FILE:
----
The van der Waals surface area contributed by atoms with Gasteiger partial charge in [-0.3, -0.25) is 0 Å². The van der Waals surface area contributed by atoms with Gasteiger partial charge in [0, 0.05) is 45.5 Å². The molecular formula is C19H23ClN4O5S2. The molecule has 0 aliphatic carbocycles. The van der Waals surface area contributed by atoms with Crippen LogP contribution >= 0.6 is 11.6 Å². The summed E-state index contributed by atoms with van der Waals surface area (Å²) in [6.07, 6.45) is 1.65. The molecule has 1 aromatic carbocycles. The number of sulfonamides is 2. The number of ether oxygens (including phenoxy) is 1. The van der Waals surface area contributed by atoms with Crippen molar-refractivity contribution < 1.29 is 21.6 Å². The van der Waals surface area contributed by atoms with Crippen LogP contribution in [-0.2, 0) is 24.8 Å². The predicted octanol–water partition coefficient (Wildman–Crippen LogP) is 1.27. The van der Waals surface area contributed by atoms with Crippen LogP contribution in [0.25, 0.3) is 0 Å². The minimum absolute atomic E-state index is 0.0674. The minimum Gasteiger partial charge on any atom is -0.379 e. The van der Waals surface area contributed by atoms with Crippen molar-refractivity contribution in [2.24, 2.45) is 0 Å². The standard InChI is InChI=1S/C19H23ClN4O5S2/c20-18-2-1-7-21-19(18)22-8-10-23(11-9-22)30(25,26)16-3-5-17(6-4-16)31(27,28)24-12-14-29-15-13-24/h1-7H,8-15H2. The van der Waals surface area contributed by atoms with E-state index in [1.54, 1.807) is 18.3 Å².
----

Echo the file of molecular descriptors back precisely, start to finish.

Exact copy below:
The van der Waals surface area contributed by atoms with Gasteiger partial charge in [-0.3, -0.25) is 0 Å². The van der Waals surface area contributed by atoms with Gasteiger partial charge in [0, 0.05) is 45.5 Å². The molecular formula is C19H23ClN4O5S2. The molecule has 0 aliphatic carbocycles. The van der Waals surface area contributed by atoms with Crippen LogP contribution >= 0.6 is 11.6 Å². The summed E-state index contributed by atoms with van der Waals surface area (Å²) in [6.07, 6.45) is 1.65. The molecule has 1 aromatic carbocycles. The number of sulfonamides is 2. The number of ether oxygens (including phenoxy) is 1. The van der Waals surface area contributed by atoms with Crippen molar-refractivity contribution < 1.29 is 21.6 Å². The van der Waals surface area contributed by atoms with Crippen LogP contribution in [-0.2, 0) is 24.8 Å². The predicted octanol–water partition coefficient (Wildman–Crippen LogP) is 1.27. The van der Waals surface area contributed by atoms with Crippen LogP contribution in [0.25, 0.3) is 0 Å². The minimum absolute atomic E-state index is 0.0674. The minimum Gasteiger partial charge on any atom is -0.379 e. The van der Waals surface area contributed by atoms with Crippen molar-refractivity contribution in [2.24, 2.45) is 0 Å². The standard InChI is InChI=1S/C19H23ClN4O5S2/c20-18-2-1-7-21-19(18)22-8-10-23(11-9-22)30(25,26)16-3-5-17(6-4-16)31(27,28)24-12-14-29-15-13-24/h1-7H,8-15H2. The van der Waals surface area contributed by atoms with E-state index in [1.54, 1.807) is 18.3 Å².